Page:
Monday, July 20, 2009

The Times They Are A'Changin--small is now the new BIG!

Writing crime fiction is an interesting and challenging endeavor. We have explored various aspects of crime, and even various types of crime. But just as important to discuss are the various levels of crime. In this post, we will discuss what are commonly referred to as "small crimes", and their place in works of fiction.

Now, you might think to yourself, small crimes? Is there such a thing? Isn't a crime a crime? Not according to various police districts around the world. I have read many articles, along with their unfavorable comments from the general public, about police departments being 'unable' to investigate what they term as 'small crimes'. This is due, as was explained, to a shortage of staff. What constitutes a small crime in the eyes of the law you might ask? According to the articles I've read, they all pretty much agree that small crimes would be certain thefts, criminal damage (defined in one as vandalism), common assault, harassment and non-domestic burglary (what?). Exceptions would be if any of these involved the elderly, the disabled, were racist or homophobic in nature, or a victim who had been repeatedly targeted. In those cases, the small crime would be classified as 'aggravated' and would possibly--I stress possibly--be pursued further. If, however, the crime was screened and determined to be small, it would be recorded, but not pursued. Interesting.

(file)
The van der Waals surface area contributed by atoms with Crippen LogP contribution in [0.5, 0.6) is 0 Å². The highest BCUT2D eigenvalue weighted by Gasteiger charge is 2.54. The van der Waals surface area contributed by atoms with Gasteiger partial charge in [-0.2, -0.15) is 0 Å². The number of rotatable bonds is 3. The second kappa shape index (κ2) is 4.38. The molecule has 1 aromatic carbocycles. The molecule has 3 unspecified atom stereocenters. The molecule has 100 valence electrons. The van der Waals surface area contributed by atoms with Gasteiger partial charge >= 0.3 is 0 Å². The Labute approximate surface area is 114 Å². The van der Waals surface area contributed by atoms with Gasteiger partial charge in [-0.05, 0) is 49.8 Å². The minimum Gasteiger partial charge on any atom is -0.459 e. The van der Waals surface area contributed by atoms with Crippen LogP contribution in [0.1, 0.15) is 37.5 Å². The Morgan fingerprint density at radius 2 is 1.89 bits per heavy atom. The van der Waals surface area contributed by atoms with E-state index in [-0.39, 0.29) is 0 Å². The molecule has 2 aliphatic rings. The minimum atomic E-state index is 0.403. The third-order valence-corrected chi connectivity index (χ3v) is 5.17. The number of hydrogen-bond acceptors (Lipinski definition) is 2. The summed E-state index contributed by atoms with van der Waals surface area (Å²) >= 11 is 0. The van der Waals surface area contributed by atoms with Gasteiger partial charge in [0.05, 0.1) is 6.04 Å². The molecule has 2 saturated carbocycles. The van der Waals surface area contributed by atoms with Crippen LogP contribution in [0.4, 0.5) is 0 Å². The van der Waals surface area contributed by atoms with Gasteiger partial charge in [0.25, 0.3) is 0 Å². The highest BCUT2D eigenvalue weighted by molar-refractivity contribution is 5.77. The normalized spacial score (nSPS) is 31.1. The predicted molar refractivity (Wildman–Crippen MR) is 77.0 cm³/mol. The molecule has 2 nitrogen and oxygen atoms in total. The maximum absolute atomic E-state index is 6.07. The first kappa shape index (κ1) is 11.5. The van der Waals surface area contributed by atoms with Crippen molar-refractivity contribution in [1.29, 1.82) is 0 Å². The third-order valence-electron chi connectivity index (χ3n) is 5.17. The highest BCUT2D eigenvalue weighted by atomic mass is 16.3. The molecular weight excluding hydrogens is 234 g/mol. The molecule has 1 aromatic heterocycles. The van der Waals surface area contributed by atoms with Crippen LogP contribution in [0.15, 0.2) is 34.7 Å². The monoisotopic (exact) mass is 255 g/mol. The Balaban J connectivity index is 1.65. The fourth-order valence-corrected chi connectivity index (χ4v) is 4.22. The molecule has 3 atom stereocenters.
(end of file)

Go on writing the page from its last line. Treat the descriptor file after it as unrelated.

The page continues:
While it is very tempting to use this platform to make a social comment regarding how completely deplorable this practice is, I'll leave that up to you, the reader. I will say only that a crime against a person or a person's property is still a crime/violation, however 'small' a third party may determine it to be. And, it is the fact that in 'real life', if you will, the police do not strenuously pursue what they consider to be 'less serious' offenses, if at all, that lend these crimes perfectly to a work of fiction.

How could that be, you might be asking yourself? Who cares about tiny little crimes in a story anyway? Well, frankly, it's the new rage among a lot of crime writers because writing this type of fiction is a tremendous challenge. Oh, come on, right? How hard can it be to write about somebody commiting an act of vandalism? Okay, on its face, it may seem like a lot of drivel, but think again. How difficult can it be to incorporate a small crime, or crimes, in a story and still keep it interesting? I personally feel it would be quite the challenge, and in remembering some of the stories I've read recently that had utilized the 'small crime' plot base, the writer obviously dedicated a tremendous amount of time and effort to grab my attention from the first sentence and hang on to it until the very last word.

The way I see it, they accomplished that in one of two ways--the first, by having created incredibly strong characters. This can tie back to how you gear your writing--it is character-driven or event-driven? If you're the type of writer who allows their characters to drive the piece, then this is ideal for you. Your characters need to be complete in the sense that they have a past, a present and a potential future of some sort. They don't just need to have a few memories or whatever, they need to be so real that the reader sees them around every corner. Of course, whatever style you use, your characters should be written that way, but it is especially important when utilizing the small crime scenario. One or more of your characters could commit some type of small crime or crimes due to a compulsion or quirk of theirs. Maybe they are a prelude to a 'larger' crime, maybe not though. Don't assume the small crimes have to necessarily lead to grand theft auto or mass murder, because they could, but they do not have to. The small crimes, in and of themselves, or the drive to commit them, could simply be what make up and drive your character to whatever interaction with others and/or end awaits him.